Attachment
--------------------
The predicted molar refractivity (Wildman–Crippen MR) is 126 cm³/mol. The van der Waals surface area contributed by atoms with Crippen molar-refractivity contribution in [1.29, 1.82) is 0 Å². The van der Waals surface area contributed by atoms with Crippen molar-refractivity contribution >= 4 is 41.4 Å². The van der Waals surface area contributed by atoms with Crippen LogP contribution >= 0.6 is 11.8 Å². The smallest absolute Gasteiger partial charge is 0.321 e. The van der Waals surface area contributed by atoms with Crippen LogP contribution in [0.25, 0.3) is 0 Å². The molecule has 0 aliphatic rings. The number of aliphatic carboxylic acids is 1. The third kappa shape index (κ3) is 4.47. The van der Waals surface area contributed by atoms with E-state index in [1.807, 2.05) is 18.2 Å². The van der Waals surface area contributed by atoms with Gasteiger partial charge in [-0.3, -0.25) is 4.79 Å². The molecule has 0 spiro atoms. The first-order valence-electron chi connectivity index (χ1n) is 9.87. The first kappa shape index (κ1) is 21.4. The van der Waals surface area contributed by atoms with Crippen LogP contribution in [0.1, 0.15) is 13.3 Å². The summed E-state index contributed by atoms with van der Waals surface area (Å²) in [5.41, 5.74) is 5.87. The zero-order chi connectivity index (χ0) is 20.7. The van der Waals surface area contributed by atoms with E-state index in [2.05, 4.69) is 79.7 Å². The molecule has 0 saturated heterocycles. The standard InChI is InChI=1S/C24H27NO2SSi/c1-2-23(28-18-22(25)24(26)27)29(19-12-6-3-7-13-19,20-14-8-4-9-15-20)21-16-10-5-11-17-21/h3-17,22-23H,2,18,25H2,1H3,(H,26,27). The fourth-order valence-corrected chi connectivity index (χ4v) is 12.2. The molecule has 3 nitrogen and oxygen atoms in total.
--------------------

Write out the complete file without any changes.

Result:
The predicted molar refractivity (Wildman–Crippen MR) is 126 cm³/mol. The van der Waals surface area contributed by atoms with Crippen molar-refractivity contribution in [1.29, 1.82) is 0 Å². The van der Waals surface area contributed by atoms with Crippen molar-refractivity contribution >= 4 is 41.4 Å². The van der Waals surface area contributed by atoms with Crippen LogP contribution >= 0.6 is 11.8 Å². The smallest absolute Gasteiger partial charge is 0.321 e. The van der Waals surface area contributed by atoms with Crippen LogP contribution in [0.25, 0.3) is 0 Å². The molecule has 0 aliphatic rings. The number of aliphatic carboxylic acids is 1. The third kappa shape index (κ3) is 4.47. The van der Waals surface area contributed by atoms with E-state index in [1.807, 2.05) is 18.2 Å². The van der Waals surface area contributed by atoms with Gasteiger partial charge in [-0.3, -0.25) is 4.79 Å². The molecule has 0 spiro atoms. The first-order valence-electron chi connectivity index (χ1n) is 9.87. The first kappa shape index (κ1) is 21.4. The van der Waals surface area contributed by atoms with Crippen LogP contribution in [0.1, 0.15) is 13.3 Å². The summed E-state index contributed by atoms with van der Waals surface area (Å²) in [5.41, 5.74) is 5.87. The zero-order chi connectivity index (χ0) is 20.7. The van der Waals surface area contributed by atoms with E-state index in [2.05, 4.69) is 79.7 Å². The molecule has 0 saturated heterocycles. The standard InChI is InChI=1S/C24H27NO2SSi/c1-2-23(28-18-22(25)24(26)27)29(19-12-6-3-7-13-19,20-14-8-4-9-15-20)21-16-10-5-11-17-21/h3-17,22-23H,2,18,25H2,1H3,(H,26,27). The fourth-order valence-corrected chi connectivity index (χ4v) is 12.2. The molecule has 3 nitrogen and oxygen atoms in total.